Oh, to be Peter, James, and John! In the company of others, they walked with Jesus, heard him teach, saw him heal and perform miracles, had dinner with him. Who wouldn’t want to have such everyday moments with the Lord? Then, in Sunday’s Gospel, we hear how they went up the mountain with Jesus, saw him transfigured before their eyes, and heard the voice of the Father. What it must have been like! No wonder Peter asked to build tents for Jesus, Moses, and Elijah. Who wouldn’t want to simply stay and soak it in?
Have you ever wished that God would suddenly appear to you, alleviating doubt, giving you direction, providing courage to live selflessly as a person of faith? Most of the time, knowing that God is with us is enough. We spend a little time in prayer, maybe occasionally read a passage from the Bible, or offer some time in service, and all seems fine. Then, something happens. An illness is detected, a family member is in crisis, a job is uncertain or is ended, and we suddenly wish God would simply appear and tell us what to do. Or, an unsettled feeling takes hold and we just cannot figure out how to shake it. The news is filled with stories of tension, violence, and suffering; we wonder how to respond. It is easy enough to say that God is with us, we might think to ourselves, yet far harder to live with faith during such challenging times.
The truth is, even after Peter, James, and John saw Jesus transfigured in front of their very eyes and heard God’s voice, they still struggled, were uncertain, and turned away. It is unlikely that we would respond differently. Manifestations of God’s power and glory would quickly fade in our memories and we would be back to our routines, mundane and self-centered though they might be.
Perhaps we need to think about this in a different way. Like Peter, James, and John, we can walk with Jesus every day, especially in those moments when life is challenging and difficult. We may not physically hear the voice of the Father, but we do hear God’s voice in the words of sacred Scripture, especially during the Liturgy of the Word. Not only do we dine with the Lord at Mass, we receive his body and blood! In The Joy of the Gospel, Pope Francis encourages us to be open to an encounter, or a renewed encounter with the love of Christ, daily (EG, 3). Such encounters may not be as rare as we think. God is always with us. Christ offers us mercy, love, forgiveness; the Holy Spirit strengthens, guides, and gives us wisdom. All of these blessings are simply waiting to be accepted and lived out, much as the Father waited for the return of the prodigal son.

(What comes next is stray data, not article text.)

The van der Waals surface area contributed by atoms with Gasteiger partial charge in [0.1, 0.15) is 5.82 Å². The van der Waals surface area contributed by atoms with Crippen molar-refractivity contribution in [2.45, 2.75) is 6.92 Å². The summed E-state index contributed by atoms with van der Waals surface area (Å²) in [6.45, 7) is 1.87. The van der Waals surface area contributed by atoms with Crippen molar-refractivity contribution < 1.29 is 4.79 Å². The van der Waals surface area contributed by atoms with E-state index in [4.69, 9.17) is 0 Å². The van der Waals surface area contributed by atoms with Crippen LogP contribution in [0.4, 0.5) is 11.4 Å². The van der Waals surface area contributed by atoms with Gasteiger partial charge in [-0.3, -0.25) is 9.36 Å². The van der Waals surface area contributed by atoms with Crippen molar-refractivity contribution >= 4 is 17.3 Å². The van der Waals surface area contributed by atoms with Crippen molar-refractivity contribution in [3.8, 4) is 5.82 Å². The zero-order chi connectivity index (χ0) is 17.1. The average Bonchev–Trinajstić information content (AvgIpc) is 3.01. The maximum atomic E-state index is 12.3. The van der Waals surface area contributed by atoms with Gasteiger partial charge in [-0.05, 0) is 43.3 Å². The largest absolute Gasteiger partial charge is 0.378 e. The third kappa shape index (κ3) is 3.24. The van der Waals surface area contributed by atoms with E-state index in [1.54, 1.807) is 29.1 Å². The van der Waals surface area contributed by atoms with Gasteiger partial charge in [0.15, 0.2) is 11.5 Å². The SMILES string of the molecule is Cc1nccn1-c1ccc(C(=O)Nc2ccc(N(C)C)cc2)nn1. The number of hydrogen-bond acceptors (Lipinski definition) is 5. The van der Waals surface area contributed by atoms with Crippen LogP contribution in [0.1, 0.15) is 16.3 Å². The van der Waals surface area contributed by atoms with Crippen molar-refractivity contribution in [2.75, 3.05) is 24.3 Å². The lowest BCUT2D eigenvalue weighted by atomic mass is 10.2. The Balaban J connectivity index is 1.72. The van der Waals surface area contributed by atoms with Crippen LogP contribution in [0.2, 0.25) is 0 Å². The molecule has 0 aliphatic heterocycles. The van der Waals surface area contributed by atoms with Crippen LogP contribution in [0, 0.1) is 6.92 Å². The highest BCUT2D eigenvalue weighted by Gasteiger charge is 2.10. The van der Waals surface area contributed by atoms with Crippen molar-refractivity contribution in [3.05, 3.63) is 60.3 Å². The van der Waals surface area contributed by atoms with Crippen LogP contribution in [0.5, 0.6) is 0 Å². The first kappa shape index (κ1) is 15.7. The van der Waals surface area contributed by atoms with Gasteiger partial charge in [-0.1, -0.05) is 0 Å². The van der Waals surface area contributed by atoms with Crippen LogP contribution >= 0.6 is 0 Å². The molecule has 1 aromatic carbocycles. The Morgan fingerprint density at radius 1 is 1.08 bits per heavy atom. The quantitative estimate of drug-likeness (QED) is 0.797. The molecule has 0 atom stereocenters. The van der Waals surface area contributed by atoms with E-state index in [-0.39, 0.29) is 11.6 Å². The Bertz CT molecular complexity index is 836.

The difference in this way of thinking comes down to attentiveness. When we pay attention, we see God’s magnificence with our own eyes and hear God’s voice with our own ears. Through encounters with others and with all of creation, we are led to that encounter with God’s love that changes us. We may be drawn to reflect on God’s power and glory through scientific discoveries, such as the detection of gravitational waves by scientists this past week, a phenomenon that had been predicted by Albert Einstein but only confirmed through recent technological breakthroughs. Or, we may be inspired by the actions of others, like the Muslims who tweeted their plans to stand in solidarity with Christians this Lent. We may perceive God’s presence with us during prayer, be struck by the mystery of Christ’s love in the Eucharist, or be prompted to reach out to others in service through the witness of those who have done so in the past, or are doing so now—saints or saints-in-the-making. When we become attentive, life is transformed, transfigured. In the words of Jesuit poet Gerard Manley Hopkins, “the world is charged with the grandeur of God.”
Peter, James, and John encountered the transfigured Christ on the mountain. No doubt, that experience stayed with them long after Christ’s passion, death, and resurrection. They glimpsed the grandeur of God, and through the power of the Holy Spirit, responded through their actions, as witnesses and servants who stood firm in the Lord. How will we respond to the transforming grace of God in our lives? How will our attitudes and actions be transfigured by the love of Christ? How will we share Christ’s mercy and compassion, as a reflection of that which has been shown to us? These are important things for us to consider this second week of Lent, and throughout our lives as Christian disciples.